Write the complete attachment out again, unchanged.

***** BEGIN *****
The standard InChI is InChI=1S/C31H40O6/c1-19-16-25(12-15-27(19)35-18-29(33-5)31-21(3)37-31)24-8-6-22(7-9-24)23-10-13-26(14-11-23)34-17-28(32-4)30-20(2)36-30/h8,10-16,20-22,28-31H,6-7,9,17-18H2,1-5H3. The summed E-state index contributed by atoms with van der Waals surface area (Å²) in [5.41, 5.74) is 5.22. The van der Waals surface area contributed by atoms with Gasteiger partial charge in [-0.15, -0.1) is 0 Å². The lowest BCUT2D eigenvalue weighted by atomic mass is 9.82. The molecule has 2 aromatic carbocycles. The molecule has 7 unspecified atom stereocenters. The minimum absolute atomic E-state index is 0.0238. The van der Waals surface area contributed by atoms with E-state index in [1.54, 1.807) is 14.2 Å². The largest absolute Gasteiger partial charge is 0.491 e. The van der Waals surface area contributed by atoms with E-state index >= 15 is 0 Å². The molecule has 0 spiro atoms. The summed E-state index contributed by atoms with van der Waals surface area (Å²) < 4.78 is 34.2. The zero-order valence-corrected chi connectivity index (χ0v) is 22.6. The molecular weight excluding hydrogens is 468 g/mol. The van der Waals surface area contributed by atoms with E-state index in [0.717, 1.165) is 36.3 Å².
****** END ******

The standard InChI is InChI=1S/C31H40O6/c1-19-16-25(12-15-27(19)35-18-29(33-5)31-21(3)37-31)24-8-6-22(7-9-24)23-10-13-26(14-11-23)34-17-28(32-4)30-20(2)36-30/h8,10-16,20-22,28-31H,6-7,9,17-18H2,1-5H3. The summed E-state index contributed by atoms with van der Waals surface area (Å²) in [5.41, 5.74) is 5.22. The van der Waals surface area contributed by atoms with Gasteiger partial charge in [-0.15, -0.1) is 0 Å². The lowest BCUT2D eigenvalue weighted by atomic mass is 9.82. The molecule has 2 aromatic carbocycles. The molecule has 7 unspecified atom stereocenters. The minimum absolute atomic E-state index is 0.0238. The van der Waals surface area contributed by atoms with E-state index in [1.54, 1.807) is 14.2 Å². The largest absolute Gasteiger partial charge is 0.491 e. The van der Waals surface area contributed by atoms with E-state index >= 15 is 0 Å². The molecule has 0 spiro atoms. The summed E-state index contributed by atoms with van der Waals surface area (Å²) < 4.78 is 34.2. The zero-order valence-corrected chi connectivity index (χ0v) is 22.6. The molecular weight excluding hydrogens is 468 g/mol. The van der Waals surface area contributed by atoms with E-state index in [0.717, 1.165) is 36.3 Å².